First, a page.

Also keep in mind that ambient temperature will affect your tire pressures, so if you optimize your settings on a cool day, they won't be ideal on a hot day. Just pick the most typical conditions for your testing and live with the compromise on atypical days, unless you are racing, in which case, you will make adjustments to compensate for the differing conditions. If you aren't pushing the car really hard before taking your readings, you might want to move your measuring points in towards the center of the tread slightly so you get a more representative spectrum for a milder driving style (eliminate measurements at the extremes).

    My favorite pyrometer is the Longacre Digital Recording Tire Pyrometer available from Pegasus Auto Racing Supplies ( at 800-688-6946 part#3174 for $299. This is a very high quality unit which achieves its readings very quickly (very important) and has a memory feature built in. Intercomp ( also makes a great pyrometer #360012. I do not like the infrared pyrometers because they tend to give innacurate readings since they measure surface temperature which changes quickly and you must take your readings from exactly the same distance away each time (hard to do) to get consistancy. If you already have one, you can give it a try to see what the process is like.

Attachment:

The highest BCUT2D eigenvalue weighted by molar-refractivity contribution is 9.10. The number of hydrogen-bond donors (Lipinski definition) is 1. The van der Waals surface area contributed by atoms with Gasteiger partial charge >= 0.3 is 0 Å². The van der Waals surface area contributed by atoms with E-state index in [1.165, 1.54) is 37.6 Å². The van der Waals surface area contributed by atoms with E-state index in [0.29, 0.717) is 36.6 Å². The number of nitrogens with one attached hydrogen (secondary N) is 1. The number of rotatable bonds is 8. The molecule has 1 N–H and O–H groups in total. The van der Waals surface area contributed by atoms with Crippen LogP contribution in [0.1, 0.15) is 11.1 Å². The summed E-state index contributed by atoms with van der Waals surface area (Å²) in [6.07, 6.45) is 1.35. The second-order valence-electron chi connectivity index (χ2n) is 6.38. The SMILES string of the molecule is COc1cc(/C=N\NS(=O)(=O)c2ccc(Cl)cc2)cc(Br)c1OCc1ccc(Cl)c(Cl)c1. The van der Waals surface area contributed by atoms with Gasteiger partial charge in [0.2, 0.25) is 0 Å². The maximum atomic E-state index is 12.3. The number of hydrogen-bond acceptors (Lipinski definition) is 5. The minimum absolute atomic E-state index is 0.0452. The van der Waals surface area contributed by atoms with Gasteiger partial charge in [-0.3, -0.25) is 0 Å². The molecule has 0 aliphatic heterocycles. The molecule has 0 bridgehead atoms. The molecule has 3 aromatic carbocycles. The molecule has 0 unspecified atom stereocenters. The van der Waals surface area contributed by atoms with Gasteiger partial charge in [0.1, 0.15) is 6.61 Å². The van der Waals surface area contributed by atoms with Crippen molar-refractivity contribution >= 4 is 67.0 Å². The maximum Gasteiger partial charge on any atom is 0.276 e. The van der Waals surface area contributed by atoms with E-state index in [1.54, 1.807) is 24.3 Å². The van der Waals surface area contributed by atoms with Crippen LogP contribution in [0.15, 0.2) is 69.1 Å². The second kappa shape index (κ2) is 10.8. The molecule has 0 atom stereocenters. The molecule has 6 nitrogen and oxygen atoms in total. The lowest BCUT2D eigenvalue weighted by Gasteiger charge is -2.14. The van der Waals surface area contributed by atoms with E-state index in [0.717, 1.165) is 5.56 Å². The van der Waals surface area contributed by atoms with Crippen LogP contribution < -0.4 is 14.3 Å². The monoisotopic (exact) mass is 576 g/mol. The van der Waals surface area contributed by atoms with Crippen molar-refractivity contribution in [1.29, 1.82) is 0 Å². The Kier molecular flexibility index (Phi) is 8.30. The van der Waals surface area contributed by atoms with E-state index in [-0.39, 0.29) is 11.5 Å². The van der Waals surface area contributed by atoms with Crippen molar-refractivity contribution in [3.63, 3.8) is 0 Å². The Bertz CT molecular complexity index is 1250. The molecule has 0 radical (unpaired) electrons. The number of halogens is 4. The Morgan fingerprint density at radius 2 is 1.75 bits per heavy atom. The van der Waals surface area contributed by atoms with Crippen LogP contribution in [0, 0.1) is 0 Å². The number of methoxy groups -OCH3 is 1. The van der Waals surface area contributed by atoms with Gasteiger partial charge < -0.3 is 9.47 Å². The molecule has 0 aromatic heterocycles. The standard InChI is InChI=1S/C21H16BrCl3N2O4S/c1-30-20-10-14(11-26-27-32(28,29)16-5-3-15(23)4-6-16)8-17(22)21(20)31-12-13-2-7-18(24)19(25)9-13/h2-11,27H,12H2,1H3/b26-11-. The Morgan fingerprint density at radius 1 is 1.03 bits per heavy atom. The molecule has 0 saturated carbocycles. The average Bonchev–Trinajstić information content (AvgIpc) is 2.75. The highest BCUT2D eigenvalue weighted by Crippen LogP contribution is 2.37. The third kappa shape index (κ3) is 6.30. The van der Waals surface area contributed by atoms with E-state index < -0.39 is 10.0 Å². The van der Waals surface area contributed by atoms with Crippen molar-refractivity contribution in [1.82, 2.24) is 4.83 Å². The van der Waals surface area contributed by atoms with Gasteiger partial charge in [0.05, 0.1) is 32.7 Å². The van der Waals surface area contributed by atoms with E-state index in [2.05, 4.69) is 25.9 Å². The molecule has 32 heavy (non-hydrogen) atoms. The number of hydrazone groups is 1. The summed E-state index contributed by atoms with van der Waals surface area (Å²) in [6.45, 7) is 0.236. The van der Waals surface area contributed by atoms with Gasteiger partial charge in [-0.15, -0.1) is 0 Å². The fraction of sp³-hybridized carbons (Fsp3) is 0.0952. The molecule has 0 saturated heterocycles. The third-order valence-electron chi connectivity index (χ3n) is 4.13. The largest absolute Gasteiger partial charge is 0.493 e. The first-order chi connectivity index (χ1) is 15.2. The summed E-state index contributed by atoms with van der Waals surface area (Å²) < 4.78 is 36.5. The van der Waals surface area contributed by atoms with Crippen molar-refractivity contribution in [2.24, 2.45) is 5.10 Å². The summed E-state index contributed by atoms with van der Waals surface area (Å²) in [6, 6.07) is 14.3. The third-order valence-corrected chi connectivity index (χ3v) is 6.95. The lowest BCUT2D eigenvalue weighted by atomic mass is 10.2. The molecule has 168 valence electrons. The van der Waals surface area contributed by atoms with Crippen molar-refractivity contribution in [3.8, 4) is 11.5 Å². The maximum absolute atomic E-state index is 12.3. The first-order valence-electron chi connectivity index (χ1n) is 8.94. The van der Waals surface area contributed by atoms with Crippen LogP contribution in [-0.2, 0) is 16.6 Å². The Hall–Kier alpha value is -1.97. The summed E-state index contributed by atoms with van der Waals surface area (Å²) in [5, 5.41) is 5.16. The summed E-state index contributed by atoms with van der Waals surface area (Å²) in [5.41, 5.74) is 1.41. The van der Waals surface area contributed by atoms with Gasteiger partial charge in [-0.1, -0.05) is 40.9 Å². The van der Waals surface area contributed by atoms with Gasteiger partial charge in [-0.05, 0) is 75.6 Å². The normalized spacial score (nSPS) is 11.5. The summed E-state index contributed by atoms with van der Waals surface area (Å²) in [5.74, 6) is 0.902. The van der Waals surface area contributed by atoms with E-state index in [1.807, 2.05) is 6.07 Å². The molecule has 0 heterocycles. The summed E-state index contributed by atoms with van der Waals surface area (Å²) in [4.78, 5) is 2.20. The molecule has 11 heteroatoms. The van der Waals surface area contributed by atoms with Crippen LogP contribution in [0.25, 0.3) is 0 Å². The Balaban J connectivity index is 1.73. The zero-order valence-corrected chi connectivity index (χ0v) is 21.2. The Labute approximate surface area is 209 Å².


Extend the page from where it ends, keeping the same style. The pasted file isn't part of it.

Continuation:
This is a very complicated subject and I have purposely left out some of the more esoteric considerations. If you follow these guidelines, you will get off to a good start. Then just take lots of readings and pretty soon things will start to come into focus.

    If all of this is making your head hurt, take heart! If you have the original tires or new ones that are the same size on your Z8 and haven't altered the suspension set up, just run 35 psi front and 35 psi rear and sleep well at night. The engineers at BMW chose those settings because they represented the best all-round compromise for street driving. With those settings, you can still push your car to its limits on the twisties with no worries so don't feel like you're missing out on something by running the factory recommended pressures. In my experience, they're right on. Also, while using a pyrometer is the best way to dial in your tire pressures and chassis settings, a simpler method is to check for tire wear towards the outer edge of the tread after spirited driving. There should be a band running around the edge of the tire just beyond the tread area. If you see scuffing within 1/4 to 1/2 inch of this band, you are definitely in the ball park with your tire pressures. If you don't see any scuffing beyond the tread area, you are probably running too much pressure. If you have scuffing beyond the band, you are definitely running too little tire pressure.

    If you have specific questions, I will try to help. Have fun!

    Grease Monkey

  2. #2
    Administrator thegunguy's Avatar
    Join Date
    Sep 2005
    GM - another great narrative. I've read a good bit on this subject, and your suggestions are pretty spot-on. I've been using a non-memory pyrometer at the track, and I'd really like to upgrade to one with four-wheel memory like the one you suggest. They're a real time saver.
    Last edited by thegunguy; November 14th 2007 at 16:13.